Women make up a very small proportion of those who appear before the courts on criminal charges in Ireland and of those who are imprisoned. On average, women make up around 3.5% of the prison population, with a large number of committals concerning non-violent offences. Additionally, the majority of sentences are short-term (up to a year). However, the impact of even short-term imprisonment on these women and their families is profound. The economic and social costs to society at large arising from the imprisonment of women are also significant.
Moreover, while overall prison numbers have stabilised in recent years, the numbers of women committed to prison have continued to accelerate - an increase of 8.9% in 2013 on 2012 figures - including significant numbers imprisoned for failing to pay court-ordered fines. In 2013, 83% of female sentenced committals were for failure to pay court-ordered fines.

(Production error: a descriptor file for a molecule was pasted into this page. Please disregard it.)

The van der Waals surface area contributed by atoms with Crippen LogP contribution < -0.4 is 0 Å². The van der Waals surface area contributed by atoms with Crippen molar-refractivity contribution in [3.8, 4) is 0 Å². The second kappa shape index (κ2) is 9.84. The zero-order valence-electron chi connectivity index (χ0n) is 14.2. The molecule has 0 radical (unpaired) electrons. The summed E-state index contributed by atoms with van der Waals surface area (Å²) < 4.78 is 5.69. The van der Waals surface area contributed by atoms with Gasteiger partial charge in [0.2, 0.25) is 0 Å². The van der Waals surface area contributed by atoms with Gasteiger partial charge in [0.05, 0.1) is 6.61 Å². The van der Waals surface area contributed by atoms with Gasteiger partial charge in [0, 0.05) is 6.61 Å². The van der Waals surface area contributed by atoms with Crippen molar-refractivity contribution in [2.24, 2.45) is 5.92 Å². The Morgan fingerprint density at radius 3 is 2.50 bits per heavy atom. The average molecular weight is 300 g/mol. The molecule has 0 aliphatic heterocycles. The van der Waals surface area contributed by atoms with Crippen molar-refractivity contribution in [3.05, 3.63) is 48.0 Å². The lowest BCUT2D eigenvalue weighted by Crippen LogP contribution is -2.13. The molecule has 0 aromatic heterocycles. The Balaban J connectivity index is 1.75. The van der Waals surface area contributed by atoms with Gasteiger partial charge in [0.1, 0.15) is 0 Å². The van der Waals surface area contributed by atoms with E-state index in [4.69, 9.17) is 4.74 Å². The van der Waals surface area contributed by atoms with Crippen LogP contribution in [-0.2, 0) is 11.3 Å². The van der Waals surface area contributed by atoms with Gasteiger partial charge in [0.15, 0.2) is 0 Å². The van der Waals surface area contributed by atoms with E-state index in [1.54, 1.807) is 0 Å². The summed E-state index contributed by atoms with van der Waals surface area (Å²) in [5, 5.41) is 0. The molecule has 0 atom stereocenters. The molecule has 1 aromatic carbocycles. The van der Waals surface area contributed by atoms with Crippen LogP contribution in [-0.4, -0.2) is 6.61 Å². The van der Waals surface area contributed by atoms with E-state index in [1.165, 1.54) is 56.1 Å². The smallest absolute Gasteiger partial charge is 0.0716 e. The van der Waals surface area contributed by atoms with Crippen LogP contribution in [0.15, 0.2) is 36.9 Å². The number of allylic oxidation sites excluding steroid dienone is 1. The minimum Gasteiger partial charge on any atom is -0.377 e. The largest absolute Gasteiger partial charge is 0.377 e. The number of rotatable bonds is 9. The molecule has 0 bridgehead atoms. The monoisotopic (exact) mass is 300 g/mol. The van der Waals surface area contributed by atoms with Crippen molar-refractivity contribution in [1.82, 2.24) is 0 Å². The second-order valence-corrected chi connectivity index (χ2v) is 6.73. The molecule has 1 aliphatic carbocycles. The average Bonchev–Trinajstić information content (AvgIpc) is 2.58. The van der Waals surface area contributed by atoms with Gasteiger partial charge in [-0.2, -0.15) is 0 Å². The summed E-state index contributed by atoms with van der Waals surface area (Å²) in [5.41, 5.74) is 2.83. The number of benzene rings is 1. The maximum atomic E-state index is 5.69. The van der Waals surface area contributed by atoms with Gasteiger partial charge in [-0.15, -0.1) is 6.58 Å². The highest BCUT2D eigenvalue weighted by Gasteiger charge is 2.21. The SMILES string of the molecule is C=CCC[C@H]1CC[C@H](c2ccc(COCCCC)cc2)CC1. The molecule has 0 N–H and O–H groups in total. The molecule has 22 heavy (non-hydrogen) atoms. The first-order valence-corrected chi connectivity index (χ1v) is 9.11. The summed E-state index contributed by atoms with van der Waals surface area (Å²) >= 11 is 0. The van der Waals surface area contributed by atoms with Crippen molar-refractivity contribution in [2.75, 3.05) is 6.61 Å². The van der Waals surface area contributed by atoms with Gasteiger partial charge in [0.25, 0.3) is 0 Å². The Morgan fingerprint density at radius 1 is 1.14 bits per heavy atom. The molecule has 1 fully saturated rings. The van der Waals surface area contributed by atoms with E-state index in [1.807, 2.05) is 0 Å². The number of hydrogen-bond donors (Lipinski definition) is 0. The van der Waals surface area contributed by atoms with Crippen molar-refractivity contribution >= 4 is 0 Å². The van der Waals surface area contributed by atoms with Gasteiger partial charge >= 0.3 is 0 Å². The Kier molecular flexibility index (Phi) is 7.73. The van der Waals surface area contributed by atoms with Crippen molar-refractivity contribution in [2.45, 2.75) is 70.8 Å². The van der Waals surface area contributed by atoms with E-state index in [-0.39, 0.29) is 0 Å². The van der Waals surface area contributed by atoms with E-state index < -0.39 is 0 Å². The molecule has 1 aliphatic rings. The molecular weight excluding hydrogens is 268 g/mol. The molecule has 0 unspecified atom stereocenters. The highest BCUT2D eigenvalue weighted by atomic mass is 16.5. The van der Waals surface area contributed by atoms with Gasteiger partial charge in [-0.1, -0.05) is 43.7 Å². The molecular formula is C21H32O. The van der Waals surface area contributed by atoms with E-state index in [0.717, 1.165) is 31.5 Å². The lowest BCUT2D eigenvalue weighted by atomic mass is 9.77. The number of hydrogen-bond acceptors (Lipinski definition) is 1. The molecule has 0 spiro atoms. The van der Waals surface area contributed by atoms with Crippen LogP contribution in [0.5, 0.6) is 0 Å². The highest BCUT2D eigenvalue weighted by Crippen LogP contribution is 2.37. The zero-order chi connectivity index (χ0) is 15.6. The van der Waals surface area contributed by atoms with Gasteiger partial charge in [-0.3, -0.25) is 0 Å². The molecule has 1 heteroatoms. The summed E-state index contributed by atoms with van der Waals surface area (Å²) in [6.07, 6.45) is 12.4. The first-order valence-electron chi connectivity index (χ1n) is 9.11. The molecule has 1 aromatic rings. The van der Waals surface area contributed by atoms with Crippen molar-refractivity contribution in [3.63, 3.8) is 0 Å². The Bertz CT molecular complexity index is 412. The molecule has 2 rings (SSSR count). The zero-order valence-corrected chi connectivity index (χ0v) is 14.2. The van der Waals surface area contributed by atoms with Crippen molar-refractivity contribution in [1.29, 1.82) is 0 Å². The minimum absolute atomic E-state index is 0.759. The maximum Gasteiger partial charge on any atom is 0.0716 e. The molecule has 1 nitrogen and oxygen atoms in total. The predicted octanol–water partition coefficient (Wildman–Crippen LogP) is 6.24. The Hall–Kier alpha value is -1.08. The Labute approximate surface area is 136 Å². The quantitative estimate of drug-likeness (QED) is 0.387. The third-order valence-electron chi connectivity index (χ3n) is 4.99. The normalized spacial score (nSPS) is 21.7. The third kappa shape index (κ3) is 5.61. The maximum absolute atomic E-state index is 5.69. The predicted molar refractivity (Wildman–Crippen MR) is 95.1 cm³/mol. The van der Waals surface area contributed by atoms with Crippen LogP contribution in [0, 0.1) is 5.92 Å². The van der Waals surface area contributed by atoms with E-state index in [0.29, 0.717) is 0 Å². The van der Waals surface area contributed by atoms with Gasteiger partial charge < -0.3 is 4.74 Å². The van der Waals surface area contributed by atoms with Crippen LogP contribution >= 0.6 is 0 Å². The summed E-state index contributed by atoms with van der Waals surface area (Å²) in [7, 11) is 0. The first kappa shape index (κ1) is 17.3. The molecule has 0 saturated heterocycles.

Major concerns remain in relation to overcrowding in the Dóchas Centre and the inadequate conditions of women prisoners in Limerick Prison, and also in relation to immigration detention. Above all, IPRT remains committed to working towards major policy change in relation to imprisonment of women in Ireland, with a central focus on the provision of alternatives to detention.
IPRT is a member of the Women in Prison Reform Alliance, which is committed to advancing the protection of the rights of women in the criminal justice system.